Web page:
By 2050, the human race will have a lot of mouths to feed. A combination of longer life expectancy and higher agricultural productivity (i.e. people are living longer, infant mortality is lower, and famine is less likely than in the past) mean that the number of humans alive on Earth is expected to reach nine or ten billion by mid-century.
Is it even possible to sustain 10 billion people on the same planet? Especially if more and more will expect to adopt a so-called “Western lifestyle”, including eating more meat and having much greater choice and variety when it comes to the food they consume. Will we all need to change our consumption habits and eat less meat? Is it a question of increasing production, or is it more about reducing inequality and tackling unfair access to food?
What do our readers think? We had a comment sent in by Marcel, who wonders how the world can possibly feed 10 billion people, particularly if everyone wants the kind of lifestyle we have in the West. He says: “Resources are limited. One might be able to feed 10 billion people, but 10 billion people with a Western lifestyle? The resources for that simply don’t exist.”
Is he right? To get a reaction, we put Marcel’s comment to Marta Messa, EU Liaison Officer for Slow Food, an organisation promoting local food and traditional cooking (originally founded in Italy but now campaigning internationally). What would she say?
To get another perspective, we put the same comment to Rodrigo De Lapuerta, Director of the Liaison Office with the EU and Belgium at the Food and Agriculture Organization (FAO) of the United Nations. What would he say?
We also had a comment sent in by Paul, who believes the only way that food production has kept up with consumption over the past few decades is by relying on new technologies to increase yields. He argues that we have now reached the limit of what we can achieve with traditional technology, and only investing more in Genetically Modified Organisms (GMOs) will allow us to boost yields further.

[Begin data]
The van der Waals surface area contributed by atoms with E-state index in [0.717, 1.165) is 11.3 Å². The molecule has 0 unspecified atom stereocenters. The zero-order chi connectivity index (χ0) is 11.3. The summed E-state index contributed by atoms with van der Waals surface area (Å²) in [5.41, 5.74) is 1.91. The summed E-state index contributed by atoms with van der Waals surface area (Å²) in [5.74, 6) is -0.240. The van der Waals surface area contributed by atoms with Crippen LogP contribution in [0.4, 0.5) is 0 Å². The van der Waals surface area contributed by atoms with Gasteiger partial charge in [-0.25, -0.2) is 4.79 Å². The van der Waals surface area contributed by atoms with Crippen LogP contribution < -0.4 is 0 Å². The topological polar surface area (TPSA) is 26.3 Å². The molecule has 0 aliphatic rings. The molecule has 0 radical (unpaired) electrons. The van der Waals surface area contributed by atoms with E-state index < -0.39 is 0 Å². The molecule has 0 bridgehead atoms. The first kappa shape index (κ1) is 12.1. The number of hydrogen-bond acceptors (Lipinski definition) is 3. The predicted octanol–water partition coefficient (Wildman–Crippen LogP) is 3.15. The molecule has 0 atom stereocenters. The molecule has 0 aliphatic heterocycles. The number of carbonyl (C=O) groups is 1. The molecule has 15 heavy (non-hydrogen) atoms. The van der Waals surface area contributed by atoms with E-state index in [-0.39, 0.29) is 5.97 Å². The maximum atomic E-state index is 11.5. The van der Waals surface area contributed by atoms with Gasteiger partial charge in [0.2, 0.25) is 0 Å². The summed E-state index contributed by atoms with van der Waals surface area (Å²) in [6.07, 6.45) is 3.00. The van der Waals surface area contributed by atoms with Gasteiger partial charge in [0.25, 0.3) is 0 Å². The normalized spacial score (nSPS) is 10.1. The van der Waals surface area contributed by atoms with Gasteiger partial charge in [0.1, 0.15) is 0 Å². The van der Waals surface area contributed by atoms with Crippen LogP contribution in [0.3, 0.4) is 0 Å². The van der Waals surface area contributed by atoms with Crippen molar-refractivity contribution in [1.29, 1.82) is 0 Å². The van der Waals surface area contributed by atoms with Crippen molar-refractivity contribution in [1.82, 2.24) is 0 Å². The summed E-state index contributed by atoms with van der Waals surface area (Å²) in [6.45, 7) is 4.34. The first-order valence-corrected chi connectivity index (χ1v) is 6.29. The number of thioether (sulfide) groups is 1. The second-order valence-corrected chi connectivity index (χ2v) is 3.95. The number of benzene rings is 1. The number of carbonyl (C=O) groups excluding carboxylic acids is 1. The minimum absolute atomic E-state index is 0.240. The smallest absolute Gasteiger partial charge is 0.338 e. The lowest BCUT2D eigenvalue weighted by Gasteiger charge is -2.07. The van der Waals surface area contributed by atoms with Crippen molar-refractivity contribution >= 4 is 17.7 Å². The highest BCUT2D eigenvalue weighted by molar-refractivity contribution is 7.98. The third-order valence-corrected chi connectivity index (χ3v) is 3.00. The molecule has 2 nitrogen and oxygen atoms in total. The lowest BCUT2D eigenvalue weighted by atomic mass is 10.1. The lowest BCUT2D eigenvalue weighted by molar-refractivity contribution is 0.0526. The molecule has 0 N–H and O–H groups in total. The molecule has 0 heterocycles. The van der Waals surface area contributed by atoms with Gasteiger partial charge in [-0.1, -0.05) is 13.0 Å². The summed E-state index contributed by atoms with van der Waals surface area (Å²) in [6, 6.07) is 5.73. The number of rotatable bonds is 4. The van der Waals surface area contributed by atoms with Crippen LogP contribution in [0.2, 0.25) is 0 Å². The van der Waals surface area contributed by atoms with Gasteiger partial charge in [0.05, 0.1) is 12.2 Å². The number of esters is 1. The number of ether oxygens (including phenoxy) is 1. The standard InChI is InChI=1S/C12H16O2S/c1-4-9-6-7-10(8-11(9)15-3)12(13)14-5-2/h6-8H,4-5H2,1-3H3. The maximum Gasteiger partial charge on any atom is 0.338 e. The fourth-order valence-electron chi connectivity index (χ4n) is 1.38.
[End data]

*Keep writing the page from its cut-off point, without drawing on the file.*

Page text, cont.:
How would Marta Messa from Slow Food respond to Paul’s comment?
How would Rodrigo De Lapuerta from the FAO respond to the same comment?Finally, we had a comment from Georges, who thinks EU Member States should be investing money into “vertical farming” to transform our cities into places where food is produced close to consumers. Crudely, vertical farming means turning skyscrapers into greenhouses. More accurately, it means stacking food production vertically, often integrating it into existing infrastructure within urban environments (including skyscrapers). Is it realistic? Or is growing food hundreds of metres above ground level nothing but “pie in the sky” thinking?
What would Rodrigo De Lapuerta say to Georges’ comment?
How can we feed the world while protecting the environment? Will we have to change our lifestyles to be sustainable? Are GMOs the best way to increase crop yields, or is cutting down on food waste the better approach? Should European countries be investing in “vertical farming”? Let us know your thoughts and comments in the form below and we’ll take them to policymakers and experts for their reactions!